Taking her lived experience as starting point, Rhianna’s work develops through a process of editing environments or situations down to bring into focus elements that embody a particular attitude. By isolating selected fragments she articulates their importance, reflecting sensitively on personality and the construction of identity.
The collages attempted to create acutely specific situations which deal in different ways with ideas of desire or kernels of excitement. Essentially riffing on excerpts from her own imagination, memory and fantasy, the work created highly subjective scenes which make manifest loaded snapshots or imagined ideals. Magazines, newspapers and fashion advertisements both old and new provided material in this process to be redirected into assemblages which proposed new meaning.
A new video work structured around women driving, explored feminine sensibilities and attitudes in relation to the driving environment. The car could be seen in part as a stage on which persona can be constructed, acted out and fulfilled.
New Work Scotland Programme was an initiative launched by Collective in 2000. Through an open call, New Work Scotland Programme identified and supported some of the most promising new artists working in Scotland - providing them with the opportunity to create new work and bring it to the attention of a wider public. The 2011/12 participants were Gordon Schmidt,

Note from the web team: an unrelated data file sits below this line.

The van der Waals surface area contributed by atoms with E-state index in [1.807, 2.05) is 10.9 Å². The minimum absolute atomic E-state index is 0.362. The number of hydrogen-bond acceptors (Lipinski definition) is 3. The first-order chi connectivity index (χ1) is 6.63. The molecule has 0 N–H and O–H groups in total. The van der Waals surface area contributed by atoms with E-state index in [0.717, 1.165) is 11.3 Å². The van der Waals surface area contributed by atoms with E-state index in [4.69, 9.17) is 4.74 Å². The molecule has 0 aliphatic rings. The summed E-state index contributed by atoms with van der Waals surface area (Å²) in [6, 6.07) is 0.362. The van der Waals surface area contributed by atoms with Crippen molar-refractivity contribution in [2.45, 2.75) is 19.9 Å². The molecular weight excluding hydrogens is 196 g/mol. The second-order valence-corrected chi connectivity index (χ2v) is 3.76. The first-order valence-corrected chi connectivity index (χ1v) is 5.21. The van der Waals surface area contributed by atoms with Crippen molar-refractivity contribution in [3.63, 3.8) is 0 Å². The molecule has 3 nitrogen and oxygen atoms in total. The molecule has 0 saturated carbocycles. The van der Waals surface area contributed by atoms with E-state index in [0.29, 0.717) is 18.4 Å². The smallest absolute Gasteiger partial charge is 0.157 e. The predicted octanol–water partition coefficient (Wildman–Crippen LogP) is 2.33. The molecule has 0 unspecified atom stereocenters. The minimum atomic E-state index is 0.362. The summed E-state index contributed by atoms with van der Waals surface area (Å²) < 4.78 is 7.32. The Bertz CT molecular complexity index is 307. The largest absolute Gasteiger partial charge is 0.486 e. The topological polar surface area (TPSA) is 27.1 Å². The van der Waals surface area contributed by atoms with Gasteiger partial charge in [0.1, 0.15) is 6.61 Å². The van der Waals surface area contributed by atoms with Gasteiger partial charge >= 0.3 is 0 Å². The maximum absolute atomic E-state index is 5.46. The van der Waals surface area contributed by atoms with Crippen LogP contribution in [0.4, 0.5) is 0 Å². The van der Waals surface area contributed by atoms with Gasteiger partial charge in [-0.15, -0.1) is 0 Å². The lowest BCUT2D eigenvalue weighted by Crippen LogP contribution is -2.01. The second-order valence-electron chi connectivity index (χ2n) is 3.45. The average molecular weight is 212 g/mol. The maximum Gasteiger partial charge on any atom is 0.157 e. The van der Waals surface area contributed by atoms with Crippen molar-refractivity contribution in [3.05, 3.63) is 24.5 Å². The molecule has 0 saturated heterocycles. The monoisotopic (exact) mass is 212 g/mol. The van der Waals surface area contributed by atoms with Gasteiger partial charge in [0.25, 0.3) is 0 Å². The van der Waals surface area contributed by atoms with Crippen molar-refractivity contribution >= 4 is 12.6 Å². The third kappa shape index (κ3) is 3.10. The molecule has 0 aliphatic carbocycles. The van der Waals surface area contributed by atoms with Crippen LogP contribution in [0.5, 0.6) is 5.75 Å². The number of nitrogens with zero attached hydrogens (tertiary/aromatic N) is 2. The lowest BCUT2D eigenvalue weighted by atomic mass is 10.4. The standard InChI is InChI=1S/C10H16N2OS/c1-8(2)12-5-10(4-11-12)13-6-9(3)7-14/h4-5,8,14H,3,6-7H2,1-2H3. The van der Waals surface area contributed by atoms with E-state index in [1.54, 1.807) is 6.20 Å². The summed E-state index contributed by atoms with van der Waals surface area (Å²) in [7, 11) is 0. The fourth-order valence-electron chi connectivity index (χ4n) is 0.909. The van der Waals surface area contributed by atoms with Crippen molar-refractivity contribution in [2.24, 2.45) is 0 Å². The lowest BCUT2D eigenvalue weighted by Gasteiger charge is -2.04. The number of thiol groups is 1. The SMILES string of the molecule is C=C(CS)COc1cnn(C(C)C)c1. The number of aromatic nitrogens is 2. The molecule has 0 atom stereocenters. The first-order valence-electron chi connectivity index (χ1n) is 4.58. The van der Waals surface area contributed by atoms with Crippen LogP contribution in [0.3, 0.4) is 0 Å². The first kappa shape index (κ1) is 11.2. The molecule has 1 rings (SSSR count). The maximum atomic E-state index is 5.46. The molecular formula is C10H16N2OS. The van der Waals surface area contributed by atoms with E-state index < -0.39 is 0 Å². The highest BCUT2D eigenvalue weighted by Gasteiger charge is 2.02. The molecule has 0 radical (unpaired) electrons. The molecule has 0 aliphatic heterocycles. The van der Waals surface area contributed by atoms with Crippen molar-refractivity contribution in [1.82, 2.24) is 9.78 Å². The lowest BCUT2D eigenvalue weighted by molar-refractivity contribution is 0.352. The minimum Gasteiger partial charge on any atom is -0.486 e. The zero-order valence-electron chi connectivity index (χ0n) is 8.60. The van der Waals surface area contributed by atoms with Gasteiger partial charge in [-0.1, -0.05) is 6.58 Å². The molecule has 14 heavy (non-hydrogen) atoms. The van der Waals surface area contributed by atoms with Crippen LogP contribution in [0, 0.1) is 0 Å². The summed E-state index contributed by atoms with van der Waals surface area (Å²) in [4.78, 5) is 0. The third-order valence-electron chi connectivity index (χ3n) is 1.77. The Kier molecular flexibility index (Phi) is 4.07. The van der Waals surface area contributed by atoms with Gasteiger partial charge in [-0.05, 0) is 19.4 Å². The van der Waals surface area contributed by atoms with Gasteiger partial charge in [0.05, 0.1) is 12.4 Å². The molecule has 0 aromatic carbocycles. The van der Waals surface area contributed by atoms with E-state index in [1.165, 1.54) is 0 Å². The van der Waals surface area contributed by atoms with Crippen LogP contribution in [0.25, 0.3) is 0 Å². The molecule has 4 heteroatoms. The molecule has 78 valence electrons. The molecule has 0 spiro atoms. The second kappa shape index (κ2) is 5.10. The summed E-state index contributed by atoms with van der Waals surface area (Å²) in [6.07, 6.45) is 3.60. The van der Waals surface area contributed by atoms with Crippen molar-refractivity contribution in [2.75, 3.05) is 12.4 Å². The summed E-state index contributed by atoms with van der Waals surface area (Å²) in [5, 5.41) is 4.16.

Rhianna Turnbull, Amelia Bywater & Christian Newby, Florrie James, Oliver Braid, Joey Villemont, Ash Reid and Jack McConville
New Writing Scotland grew out of New Work Scotland Programme and was initiated in 2004 in collaboration with Edinburgh College of Art's Centre for Visual and Cultural Studies, to promote creative writing about the visual arts coupled with targeted support to the exhibiting artists - providing them with them with their first artists text.
This is an archived programme entry.